One Step Closer To The Dream
During her junior year at Coral Gables Senior High School simple things like securing a job, applying to college and obtaining a driver’s license seemed unattainable for Monica Lazaro.
Depression would soon set in for Lazaro, an undocumented immigrant, who was brought to Florida by her parents, nine years prior, on the pretense that the family was visiting Disney World—the place where dreams come true.
But instead of a dream, she has faced a nightmare.
Lazaro, who aspires to attend medical school, felt stuck, stagnant and stifled.
On August 15, Lazaro inched closer to her dream when President Barack Obama’s deferred action plan, a plan that offers hope to millions of undocumented immigrants, took effect.
An estimated 800,000 to 1.7 million people nationwide are believed to be eligible to apply for the program. The plan will allow for undocumented immigrants who can present the necessary documentation to be exempt from deportation and be eligible to receive a driver’s license and work.
“This is just a small stepping-stone,” said Lazaro, an Honors College student at Miami Dade College.
Lazaro encouraged her peers to keep fighting for the DREAM Act, a plan that would grant permanent residency to undocumented immigrants who qualify for the program.
“It [deferred action] is going to grant me freedom for two years; it’s a short period of freedom,” Lazaro said. “We need to keep fighting until we get the pass to citizenship that we want.”
In order to qualify for deferred action, undocumented immigrants must have arrived in the United States before the age of 16, have been in the U.S. for at least five years (before June 15, 2012), be less than 30 years of age and have no criminal history.
A $465 fee will be charged to cover the cost of fingerprints and a work permit.
“This movement of dreams began here” said Miami Dade College President Eduardo J. Padrón during a press conference at Wolfson Campus on August 15. “You were brave enough to walk from Miami to Washington to have your message heard. We won’t be happy until we have real immigration reform and the DREAM act is passed.”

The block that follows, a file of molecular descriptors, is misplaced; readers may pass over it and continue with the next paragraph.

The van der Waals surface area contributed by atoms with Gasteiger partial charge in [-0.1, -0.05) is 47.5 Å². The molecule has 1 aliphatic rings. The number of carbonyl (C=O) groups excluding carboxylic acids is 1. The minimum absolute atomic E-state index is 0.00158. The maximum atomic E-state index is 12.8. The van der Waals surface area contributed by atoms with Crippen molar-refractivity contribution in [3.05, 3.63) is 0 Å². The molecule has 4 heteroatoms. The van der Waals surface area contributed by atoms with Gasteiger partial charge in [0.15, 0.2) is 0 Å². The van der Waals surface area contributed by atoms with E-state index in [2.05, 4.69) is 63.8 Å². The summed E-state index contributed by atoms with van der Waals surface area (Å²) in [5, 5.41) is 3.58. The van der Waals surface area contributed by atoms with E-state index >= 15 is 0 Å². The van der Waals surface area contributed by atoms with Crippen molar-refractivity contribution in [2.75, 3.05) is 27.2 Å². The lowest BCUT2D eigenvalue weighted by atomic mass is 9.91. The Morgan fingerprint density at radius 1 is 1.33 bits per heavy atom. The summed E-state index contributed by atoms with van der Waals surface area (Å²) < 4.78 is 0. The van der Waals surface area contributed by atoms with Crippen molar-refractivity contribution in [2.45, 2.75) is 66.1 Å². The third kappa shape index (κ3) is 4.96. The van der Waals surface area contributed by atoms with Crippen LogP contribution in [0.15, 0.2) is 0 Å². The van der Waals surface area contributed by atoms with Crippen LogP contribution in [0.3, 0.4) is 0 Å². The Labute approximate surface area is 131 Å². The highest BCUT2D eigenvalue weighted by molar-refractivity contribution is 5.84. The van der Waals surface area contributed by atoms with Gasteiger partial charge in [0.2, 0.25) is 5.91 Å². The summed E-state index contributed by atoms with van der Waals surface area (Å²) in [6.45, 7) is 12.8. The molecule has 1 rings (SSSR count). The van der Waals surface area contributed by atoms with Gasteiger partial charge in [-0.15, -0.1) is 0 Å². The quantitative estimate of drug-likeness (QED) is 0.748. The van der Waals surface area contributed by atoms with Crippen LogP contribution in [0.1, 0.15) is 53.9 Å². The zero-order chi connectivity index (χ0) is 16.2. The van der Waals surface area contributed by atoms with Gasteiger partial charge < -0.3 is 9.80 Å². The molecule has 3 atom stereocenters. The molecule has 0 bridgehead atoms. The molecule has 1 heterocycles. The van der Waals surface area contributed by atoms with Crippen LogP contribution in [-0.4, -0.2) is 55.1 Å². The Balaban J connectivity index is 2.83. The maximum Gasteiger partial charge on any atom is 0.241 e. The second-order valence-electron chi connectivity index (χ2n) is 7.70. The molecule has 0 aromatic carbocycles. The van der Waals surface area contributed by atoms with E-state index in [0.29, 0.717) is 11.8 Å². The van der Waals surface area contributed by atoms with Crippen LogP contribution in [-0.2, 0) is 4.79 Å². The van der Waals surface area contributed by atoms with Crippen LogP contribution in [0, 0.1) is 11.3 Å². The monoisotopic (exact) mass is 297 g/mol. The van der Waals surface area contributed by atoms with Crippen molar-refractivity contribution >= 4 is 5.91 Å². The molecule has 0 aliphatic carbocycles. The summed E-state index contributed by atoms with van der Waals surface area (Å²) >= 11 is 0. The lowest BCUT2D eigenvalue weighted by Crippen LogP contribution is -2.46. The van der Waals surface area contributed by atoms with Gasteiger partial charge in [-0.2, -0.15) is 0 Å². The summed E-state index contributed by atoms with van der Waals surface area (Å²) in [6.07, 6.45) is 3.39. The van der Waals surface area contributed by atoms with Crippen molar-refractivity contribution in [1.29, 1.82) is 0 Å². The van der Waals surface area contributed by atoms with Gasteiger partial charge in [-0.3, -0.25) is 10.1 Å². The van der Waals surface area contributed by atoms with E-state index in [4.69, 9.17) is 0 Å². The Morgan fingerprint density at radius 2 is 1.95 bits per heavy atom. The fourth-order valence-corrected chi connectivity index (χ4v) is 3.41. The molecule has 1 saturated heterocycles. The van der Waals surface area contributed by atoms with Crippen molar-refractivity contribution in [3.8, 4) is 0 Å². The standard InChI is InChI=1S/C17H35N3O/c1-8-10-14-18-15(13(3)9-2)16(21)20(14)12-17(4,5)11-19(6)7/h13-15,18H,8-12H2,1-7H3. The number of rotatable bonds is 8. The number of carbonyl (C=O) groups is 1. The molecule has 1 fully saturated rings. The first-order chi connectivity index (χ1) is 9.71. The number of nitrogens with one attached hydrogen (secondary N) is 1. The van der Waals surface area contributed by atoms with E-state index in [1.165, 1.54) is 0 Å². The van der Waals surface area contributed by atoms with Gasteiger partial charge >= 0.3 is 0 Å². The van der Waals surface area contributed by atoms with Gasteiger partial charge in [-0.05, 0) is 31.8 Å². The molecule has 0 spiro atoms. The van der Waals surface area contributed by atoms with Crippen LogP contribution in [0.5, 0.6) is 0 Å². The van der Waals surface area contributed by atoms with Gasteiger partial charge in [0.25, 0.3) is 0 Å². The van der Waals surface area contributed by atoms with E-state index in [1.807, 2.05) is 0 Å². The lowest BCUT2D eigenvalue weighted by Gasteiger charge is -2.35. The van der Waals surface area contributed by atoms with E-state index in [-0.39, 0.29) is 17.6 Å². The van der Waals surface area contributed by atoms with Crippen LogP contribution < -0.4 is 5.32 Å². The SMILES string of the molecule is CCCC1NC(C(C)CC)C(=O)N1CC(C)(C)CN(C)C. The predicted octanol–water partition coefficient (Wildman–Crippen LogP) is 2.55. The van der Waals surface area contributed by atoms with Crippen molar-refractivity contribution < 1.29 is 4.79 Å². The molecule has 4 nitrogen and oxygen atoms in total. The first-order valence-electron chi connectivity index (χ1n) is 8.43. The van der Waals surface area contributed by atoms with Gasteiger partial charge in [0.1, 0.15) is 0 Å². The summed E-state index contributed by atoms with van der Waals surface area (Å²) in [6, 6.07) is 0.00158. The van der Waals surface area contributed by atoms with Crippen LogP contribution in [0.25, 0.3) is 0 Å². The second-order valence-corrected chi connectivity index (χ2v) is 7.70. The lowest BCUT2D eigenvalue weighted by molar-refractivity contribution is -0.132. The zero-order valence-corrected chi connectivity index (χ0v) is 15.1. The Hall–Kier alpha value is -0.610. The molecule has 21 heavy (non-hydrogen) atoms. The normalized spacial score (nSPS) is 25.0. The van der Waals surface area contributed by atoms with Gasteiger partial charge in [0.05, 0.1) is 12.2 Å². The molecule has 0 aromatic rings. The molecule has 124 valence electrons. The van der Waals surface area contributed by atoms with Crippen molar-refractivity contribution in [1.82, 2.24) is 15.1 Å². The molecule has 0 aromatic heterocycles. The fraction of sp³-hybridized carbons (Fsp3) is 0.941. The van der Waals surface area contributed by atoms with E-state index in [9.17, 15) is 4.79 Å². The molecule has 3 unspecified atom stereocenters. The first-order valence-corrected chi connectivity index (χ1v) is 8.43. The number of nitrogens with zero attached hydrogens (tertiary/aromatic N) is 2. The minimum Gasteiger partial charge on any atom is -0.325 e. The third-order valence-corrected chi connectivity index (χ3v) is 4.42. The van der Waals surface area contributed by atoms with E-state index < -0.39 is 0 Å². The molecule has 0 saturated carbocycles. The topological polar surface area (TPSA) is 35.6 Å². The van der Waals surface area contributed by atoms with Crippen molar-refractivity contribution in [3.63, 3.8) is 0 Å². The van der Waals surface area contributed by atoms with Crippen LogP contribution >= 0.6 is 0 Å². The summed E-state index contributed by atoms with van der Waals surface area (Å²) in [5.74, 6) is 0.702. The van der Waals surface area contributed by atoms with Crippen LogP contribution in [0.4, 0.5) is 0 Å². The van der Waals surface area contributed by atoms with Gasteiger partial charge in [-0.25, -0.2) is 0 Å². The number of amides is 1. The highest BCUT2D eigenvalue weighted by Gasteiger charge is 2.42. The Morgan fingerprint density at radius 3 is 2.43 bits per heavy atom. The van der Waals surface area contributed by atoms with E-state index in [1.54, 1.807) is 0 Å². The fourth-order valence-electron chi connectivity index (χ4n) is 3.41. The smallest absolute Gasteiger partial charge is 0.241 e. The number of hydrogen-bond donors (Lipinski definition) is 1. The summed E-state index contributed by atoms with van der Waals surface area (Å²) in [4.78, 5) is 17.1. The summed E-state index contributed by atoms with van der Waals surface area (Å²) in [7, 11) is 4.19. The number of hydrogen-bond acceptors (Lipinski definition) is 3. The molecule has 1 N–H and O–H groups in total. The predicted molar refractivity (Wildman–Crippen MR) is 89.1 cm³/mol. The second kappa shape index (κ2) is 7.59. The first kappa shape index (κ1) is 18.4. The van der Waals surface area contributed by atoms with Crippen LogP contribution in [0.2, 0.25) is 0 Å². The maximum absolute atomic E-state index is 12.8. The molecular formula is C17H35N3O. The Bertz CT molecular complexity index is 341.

Clinics will be set up around Miami-Dade and Broward counties at various locations including Miami Dade College and Florida International University to help with completing the forms correctly.
Required documentation includes a certified copy or photocopy of the applicant’s birth certificate, valid and expired passports from country of origin, school records, and GED or diplomas.
Cheryl Little, executive director of Americans for Immigrant Justice, said applications should not be submitted to notaries and law practices that are not licensed. Pro bono lawyers across the country will be available.
“I understand they have been waiting for so long that they want to turn in their applications as fast as they can, “ said Little, who warned that applications that are filled incorrectly will be rejected and the applicant will have to repay the $465 to apply again. “If they don’t do it correctly they can face serious problems “
Felipe Matos, who served as Wolfson Campus student government association president during the 2007-08 school year and graduated with a business degree from St. Thomas University, called the deferred action plan “the biggest trophy of all trophies.”
“It is this piece of paper,” Matos said as he raised the application over his head, “that will change my life and the lives of 800,000 to 1.7 million people.”
For times and locations of the clinics, visit www.fldream.org or text FLDREAM to 69866.
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